Where Did It All Go Wrong? Performing Class in Belfast

Paul Devlin

    Research output: Other contribution

    Abstract

    This paper explores iconic working class figures from the north of Ireland (Best, Higgins, the Titanic). The commodification of the reputations of those figures by tourism is considered in terms of a romanticisation of heroic lost causes, while the tensions emerging as such figures appear across a range of media (television, theatre, marketing, news media, and contemporary folk art) are also considered. The contradictions of popular aesthetics are both animating and debilitating for working class communities in Northern Ireland. By turns nostalgic and moving, validating and incriminating. This paper will explore these contradictions from a working class perspective and consider the issues at stake in the performance of class identity in a country famous for its lack of class politics.
    LanguageEnglish
    TypeInvited Research Paper as part of the School of Creative Arts, Queens University of Belfast, monthly research seminars and performances September 2012 - December 2012.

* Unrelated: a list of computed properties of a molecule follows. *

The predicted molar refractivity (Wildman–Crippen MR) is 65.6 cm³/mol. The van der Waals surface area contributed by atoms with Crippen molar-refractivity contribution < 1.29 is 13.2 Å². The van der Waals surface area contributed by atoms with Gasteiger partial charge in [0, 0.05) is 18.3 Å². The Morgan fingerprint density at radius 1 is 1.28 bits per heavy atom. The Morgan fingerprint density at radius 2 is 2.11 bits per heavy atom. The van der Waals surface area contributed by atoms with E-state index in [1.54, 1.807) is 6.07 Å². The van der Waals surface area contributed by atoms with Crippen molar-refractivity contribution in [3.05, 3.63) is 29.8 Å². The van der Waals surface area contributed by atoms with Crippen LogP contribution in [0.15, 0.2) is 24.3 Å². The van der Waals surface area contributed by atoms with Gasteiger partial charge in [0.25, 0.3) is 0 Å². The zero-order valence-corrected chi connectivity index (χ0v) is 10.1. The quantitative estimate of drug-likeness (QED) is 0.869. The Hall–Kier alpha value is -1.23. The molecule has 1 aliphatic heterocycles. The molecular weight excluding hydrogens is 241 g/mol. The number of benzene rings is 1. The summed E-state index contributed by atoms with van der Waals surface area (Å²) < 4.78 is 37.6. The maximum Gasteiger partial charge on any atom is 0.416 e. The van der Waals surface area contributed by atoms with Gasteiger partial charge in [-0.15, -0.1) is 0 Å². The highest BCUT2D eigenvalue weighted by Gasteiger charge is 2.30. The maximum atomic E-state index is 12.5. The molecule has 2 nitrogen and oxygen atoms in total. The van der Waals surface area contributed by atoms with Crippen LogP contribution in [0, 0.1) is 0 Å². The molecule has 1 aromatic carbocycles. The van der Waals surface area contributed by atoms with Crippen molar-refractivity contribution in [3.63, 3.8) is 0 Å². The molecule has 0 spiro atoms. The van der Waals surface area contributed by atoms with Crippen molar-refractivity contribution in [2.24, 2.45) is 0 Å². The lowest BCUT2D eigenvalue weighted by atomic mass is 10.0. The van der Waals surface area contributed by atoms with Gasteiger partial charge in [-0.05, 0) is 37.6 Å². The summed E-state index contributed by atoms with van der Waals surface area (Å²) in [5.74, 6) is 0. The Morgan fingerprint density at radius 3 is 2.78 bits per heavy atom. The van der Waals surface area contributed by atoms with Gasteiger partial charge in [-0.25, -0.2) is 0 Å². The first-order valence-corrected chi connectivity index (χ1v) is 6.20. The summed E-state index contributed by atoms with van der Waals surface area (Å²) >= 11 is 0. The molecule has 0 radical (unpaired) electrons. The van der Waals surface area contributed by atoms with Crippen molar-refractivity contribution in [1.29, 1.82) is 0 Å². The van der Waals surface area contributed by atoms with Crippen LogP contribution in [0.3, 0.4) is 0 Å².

Number of pages25
    Publication statusPublished - 26 Nov 2012

    Fingerprint

    working class
    folk art
    theater
    reputation
    Ireland
    television
    aesthetics
    news
    marketing
    Tourism
    cause
    politics
    lack
    community
    performance

    Keywords

    • Class
    • Politics
    • Irish Theatre
    • Contemporary Irish Theatre

    Cite this

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    Where Did It All Go Wrong? Performing Class in Belfast. / Devlin, Paul.

    25 p. 2012, Invited Research Paper as part of the School of Creative Arts, Queens University of Belfast, monthly research seminars and performances September 2012 - December 2012..

    Research output: Other contribution

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    AB - This paper explores iconic working class figures from the north of Ireland (Best, Higgins, the Titanic). The commodification of the reputations of those figures by tourism is considered in terms of a romanticisation of heroic lost causes, while the tensions emerging as such figures appear across a range of media (television, theatre, marketing, news media, and contemporary folk art) are also considered. The contradictions of popular aesthetics are both animating and debilitating for working class communities in Northern Ireland. By turns nostalgic and moving, validating and incriminating. This paper will explore these contradictions from a working class perspective and consider the issues at stake in the performance of class identity in a country famous for its lack of class politics.

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